Utah study shows cattle, rabbits graze more
By SARA GIBONEY
KEARNEY – An estimated 30 to 50 million bison once roamed North America before unregulated shooting reduced the population to about 1,000 by 1900.
Because of conservation efforts, today there are approximately 500,000 bison, including a small herd in the Henry Mountains of Southern Utah.
The herd, which is free ranging, genetically pure and disease free, is instrumental in bison conservation.
“It’s this crown jewel of bison conservation that not many people know about. It’s a really special area,” said Dustin Ranglack, assistant professor of biology at University of Nebraska at Kearney. “Bison are incredibly resilient and stubborn animals that find a way to survive wherever they are.
“I was able to see a little bit of myself in them. Any adversity that I come across, I always seem to find a way to overcome it. I refuse to give up, and bison are the same. So I guess they’re kind of my spirit animal in a way.”
Ranglack recently received the Southwood Prize by the British Ecological Society for his paper, “Competition on the Range: Science vs. Perception in a Bison-Cattle Conflict in the Western USA.”
The paper was a chapter in Ranglack’s dissertation, which focused on American bison ecology and interaction between bison and cattle in the Henry Mountains.
The prestigious international award is given to an early-career author, who is then invited to present their findings at the British Ecological Society annual meeting in Liverpool, England.
“This interdisciplinary study tackles a clear management issue using adequately designed experimental approaches, contributing to improving our understanding of human–wildlife conflicts in rangelands,” the British Ecological Society said in a news release. “Importantly, this case study illustrates the need for science-based management of social–ecological systems in which even long-term resource users might underestimate the complexities of trophic interactions.”
Ranglack presented his research to the British Ecological Society in December.
“It blew me away having my work recognized as having an impact on an international scale,” Ranglack said.
“The Henry Mountain bison is a relatively small herd in the middle of nowhere that relatively few people know about, so I never really thought that I was going to make a major impact scientifically with the research. I assumed it would have a local impact and change the way that herd was managed.”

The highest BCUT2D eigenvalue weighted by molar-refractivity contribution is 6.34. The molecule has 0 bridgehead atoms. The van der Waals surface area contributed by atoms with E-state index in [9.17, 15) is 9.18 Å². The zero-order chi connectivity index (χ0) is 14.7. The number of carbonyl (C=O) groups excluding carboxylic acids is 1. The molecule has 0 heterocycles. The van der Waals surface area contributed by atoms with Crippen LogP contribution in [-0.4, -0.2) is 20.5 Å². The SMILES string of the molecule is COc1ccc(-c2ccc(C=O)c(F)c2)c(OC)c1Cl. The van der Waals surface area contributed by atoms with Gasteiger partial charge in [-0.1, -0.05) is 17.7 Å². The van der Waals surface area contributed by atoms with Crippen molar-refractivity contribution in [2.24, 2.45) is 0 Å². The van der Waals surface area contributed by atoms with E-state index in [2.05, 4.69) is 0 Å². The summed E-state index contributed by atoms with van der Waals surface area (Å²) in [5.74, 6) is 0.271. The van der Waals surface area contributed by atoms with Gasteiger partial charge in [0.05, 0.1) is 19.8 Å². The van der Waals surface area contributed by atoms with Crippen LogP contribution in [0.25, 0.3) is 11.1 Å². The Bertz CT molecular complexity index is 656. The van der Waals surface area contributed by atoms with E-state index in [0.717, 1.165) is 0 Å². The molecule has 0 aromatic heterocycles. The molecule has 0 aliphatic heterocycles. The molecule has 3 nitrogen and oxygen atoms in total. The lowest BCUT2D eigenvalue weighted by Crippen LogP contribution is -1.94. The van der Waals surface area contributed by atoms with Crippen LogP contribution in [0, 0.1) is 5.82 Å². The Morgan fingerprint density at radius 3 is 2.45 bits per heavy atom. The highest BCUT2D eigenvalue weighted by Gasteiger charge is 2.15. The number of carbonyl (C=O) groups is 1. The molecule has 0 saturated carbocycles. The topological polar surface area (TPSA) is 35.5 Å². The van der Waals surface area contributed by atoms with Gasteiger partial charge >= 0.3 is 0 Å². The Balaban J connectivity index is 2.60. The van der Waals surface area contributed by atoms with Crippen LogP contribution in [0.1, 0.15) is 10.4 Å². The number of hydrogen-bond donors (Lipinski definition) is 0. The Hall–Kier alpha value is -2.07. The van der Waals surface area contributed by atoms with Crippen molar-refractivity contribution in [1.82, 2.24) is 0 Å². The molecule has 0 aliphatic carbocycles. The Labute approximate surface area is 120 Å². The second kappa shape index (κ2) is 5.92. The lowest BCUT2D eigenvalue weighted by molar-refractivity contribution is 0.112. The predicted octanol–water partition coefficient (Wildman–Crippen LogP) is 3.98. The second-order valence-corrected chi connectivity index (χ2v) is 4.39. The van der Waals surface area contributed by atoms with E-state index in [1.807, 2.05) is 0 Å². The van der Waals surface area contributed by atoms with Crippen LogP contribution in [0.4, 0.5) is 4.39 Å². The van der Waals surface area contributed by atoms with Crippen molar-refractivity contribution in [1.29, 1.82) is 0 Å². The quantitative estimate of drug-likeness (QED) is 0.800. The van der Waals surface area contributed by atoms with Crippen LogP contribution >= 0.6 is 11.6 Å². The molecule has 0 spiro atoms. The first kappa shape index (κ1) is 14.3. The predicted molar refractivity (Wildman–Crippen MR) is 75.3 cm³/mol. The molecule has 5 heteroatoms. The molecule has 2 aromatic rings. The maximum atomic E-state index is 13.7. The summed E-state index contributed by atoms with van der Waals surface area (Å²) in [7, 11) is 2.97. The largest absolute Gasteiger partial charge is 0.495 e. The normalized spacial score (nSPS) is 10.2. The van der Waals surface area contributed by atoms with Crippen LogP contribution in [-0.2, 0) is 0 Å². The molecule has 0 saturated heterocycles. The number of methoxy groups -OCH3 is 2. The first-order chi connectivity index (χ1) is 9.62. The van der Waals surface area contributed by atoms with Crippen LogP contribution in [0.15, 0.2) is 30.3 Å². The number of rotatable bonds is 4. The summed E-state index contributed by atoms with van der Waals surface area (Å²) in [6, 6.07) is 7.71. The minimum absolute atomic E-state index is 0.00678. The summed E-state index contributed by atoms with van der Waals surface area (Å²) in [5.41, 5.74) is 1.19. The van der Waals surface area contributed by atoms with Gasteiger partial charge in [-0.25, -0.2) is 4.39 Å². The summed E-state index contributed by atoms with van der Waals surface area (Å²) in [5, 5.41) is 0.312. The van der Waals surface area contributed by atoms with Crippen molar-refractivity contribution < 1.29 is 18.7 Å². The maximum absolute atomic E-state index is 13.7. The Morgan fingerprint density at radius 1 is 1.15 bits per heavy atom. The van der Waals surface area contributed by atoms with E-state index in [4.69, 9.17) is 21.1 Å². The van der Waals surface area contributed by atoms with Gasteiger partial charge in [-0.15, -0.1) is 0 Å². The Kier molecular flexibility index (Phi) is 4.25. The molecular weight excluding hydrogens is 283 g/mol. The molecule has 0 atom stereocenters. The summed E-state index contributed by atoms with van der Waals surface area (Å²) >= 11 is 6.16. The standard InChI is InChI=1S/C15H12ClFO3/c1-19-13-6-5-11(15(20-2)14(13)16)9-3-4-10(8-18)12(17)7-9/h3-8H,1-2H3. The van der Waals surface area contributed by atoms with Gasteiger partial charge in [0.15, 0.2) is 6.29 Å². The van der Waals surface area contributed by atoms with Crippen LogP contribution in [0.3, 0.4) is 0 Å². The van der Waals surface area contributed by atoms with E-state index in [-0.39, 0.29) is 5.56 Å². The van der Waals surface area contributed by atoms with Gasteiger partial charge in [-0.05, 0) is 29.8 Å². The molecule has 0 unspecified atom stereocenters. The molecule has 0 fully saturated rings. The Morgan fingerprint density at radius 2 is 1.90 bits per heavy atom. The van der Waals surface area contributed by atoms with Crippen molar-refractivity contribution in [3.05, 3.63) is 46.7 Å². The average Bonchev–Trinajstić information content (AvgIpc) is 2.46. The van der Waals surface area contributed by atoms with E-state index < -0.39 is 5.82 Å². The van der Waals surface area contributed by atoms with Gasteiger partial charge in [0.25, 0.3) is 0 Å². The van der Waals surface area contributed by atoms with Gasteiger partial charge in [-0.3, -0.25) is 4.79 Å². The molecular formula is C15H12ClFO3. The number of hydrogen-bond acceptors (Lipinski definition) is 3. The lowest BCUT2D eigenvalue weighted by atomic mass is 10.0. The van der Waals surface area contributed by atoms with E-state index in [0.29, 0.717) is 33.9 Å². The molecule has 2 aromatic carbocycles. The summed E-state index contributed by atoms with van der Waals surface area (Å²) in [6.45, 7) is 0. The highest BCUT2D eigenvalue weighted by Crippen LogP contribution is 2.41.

As part of conservation efforts, the herd was introduced in the Henry Mountains in the 1940s from Yellowstone National Park. The rangeland, managed by the U.S. Department of the Interior Bureau of Land Management, is shared between cattle and bison. Ranchers have permits to graze their cattle on the land.
Bison graze throughout the summer, and ranchers aren’t allowed to put their cattle out until winter. Ranchers had increasing concern about the bison out competing with the cattle and grazing the land.
Ranglack’s research focused on ranchers’ perception on the influence of bison on grazing land and impact of other species such as mule deer and rabbits.
“I was also interested in finding alternatives to help the state of Utah keep the bison and continue to grow that herd – because it’s important for conservation – while also providing some options for the ranchers so it’s not negatively impacting the ranching community,” he said.
Ranglack looked at habitat selection and behavior of bison, including grazing behavior. Twenty 8-foot by 8-foot grazing exclosures were set up at different sites in the grassland. At each site there were two exclosures – one that kept out bison and cattle, and another that kept out bison, cattle and rabbits – to better understand how much grass was being consumed by each of those species.
A survey was also sent to local ranchers to gauge their perception of how much competition was taking place and which wildlife species they were most concerned about. The survey results showed that ranchers were most concerned with competition over forage, and they considered bison to be the problem.
The exclosures were monitored for one year. Ranglack discovered that cattle were consuming about half of the grass, bison were eating about 14 percent (a little over one-eighth) of the grass, and rabbits were eating about one-third of the grass.
“Bison are this big conspicuous presence on the landscape, but rabbits are small and mostly nocturnal so you don’t see them. But they’re having a major impact. The research shows that while it’s important to understand the local rancher’s perception of the conflict, if we make management decisions based off of perceptions we can often be wrong. We need to make sure we’re incorporating the science into our decision-making,” Ranglack said.
Utah spends about $1.35 million annually on predator removal, most of which is used on coyotes. Private citizens are offered a $50 bounty for shooting coyotes, the USDA Wildlife Services are hired to do aerial gunning and private contractors are hired to locate coyote dens and kill the pups. A coyote’s main prey is rabbit. Ranglack concluded that because of the depressed coyote population, there is an abundance of rabbits.
Ranglack presented his results to the state Henry Bison Committee, a group that meets annually to discuss issues surrounding the bison.
Ranglack is continuing his research of bison, now looking at habitat selection and habitat requirements of bison on a continental scale.
“There’s a spiritual connection that you develop when you work with bison in their natural habitats,” Ranglack said. “There’s something special about that animal.
“Ultimately, over the long-term, I would like to see multiple large bison herds free roaming across large landscapes all throughout North America.”
Writer: Sara Giboney, 308.865.8529, email@example.com
Source: Dustin Ranglack, 308.865.8545, firstname.lastname@example.org